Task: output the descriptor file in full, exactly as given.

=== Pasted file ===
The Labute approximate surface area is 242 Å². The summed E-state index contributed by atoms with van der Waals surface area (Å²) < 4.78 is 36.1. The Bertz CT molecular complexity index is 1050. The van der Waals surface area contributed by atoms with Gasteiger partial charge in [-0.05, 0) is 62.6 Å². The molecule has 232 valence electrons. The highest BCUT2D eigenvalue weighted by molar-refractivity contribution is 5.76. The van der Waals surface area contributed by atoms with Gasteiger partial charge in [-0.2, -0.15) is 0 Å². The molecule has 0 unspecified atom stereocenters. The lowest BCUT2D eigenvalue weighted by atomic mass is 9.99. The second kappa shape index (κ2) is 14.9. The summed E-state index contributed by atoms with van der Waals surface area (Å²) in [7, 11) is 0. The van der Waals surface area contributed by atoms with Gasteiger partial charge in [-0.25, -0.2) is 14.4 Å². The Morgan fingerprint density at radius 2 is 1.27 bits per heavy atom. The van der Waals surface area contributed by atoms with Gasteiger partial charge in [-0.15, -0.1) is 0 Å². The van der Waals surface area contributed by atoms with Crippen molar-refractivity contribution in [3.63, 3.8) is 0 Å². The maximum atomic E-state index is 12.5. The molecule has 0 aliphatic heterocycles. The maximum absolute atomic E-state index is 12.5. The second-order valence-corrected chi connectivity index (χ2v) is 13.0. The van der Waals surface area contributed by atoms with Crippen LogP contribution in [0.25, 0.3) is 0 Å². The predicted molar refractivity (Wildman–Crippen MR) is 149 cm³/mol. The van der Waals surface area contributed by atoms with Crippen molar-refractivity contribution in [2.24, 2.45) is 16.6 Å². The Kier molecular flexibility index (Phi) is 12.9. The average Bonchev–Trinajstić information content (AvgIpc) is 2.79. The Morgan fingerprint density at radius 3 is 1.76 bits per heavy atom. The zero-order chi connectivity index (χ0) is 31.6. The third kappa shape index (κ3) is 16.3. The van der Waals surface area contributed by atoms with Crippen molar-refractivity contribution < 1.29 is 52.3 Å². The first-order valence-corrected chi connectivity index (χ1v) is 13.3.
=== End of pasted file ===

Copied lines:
The Labute approximate surface area is 242 Å². The summed E-state index contributed by atoms with van der Waals surface area (Å²) < 4.78 is 36.1. The Bertz CT molecular complexity index is 1050. The van der Waals surface area contributed by atoms with Gasteiger partial charge in [-0.05, 0) is 62.6 Å². The molecule has 232 valence electrons. The highest BCUT2D eigenvalue weighted by molar-refractivity contribution is 5.76. The van der Waals surface area contributed by atoms with Gasteiger partial charge in [-0.2, -0.15) is 0 Å². The molecule has 0 unspecified atom stereocenters. The lowest BCUT2D eigenvalue weighted by atomic mass is 9.99. The second kappa shape index (κ2) is 14.9. The summed E-state index contributed by atoms with van der Waals surface area (Å²) in [7, 11) is 0. The van der Waals surface area contributed by atoms with Gasteiger partial charge in [-0.25, -0.2) is 14.4 Å². The Morgan fingerprint density at radius 2 is 1.27 bits per heavy atom. The van der Waals surface area contributed by atoms with Gasteiger partial charge in [-0.15, -0.1) is 0 Å². The van der Waals surface area contributed by atoms with Crippen molar-refractivity contribution in [3.63, 3.8) is 0 Å². The maximum atomic E-state index is 12.5. The molecule has 0 aliphatic heterocycles. The maximum absolute atomic E-state index is 12.5. The second-order valence-corrected chi connectivity index (χ2v) is 13.0. The van der Waals surface area contributed by atoms with Crippen LogP contribution in [0.25, 0.3) is 0 Å². The predicted molar refractivity (Wildman–Crippen MR) is 149 cm³/mol. The van der Waals surface area contributed by atoms with Crippen molar-refractivity contribution in [2.24, 2.45) is 16.6 Å². The Kier molecular flexibility index (Phi) is 12.9. The average Bonchev–Trinajstić information content (AvgIpc) is 2.79. The Morgan fingerprint density at radius 3 is 1.76 bits per heavy atom. The zero-order chi connectivity index (χ0) is 31.6. The third kappa shape index (κ3) is 16.3. The van der Waals surface area contributed by atoms with Crippen molar-refractivity contribution < 1.29 is 52.3 Å². The first-order valence-corrected chi connectivity index (χ1v) is 13.3.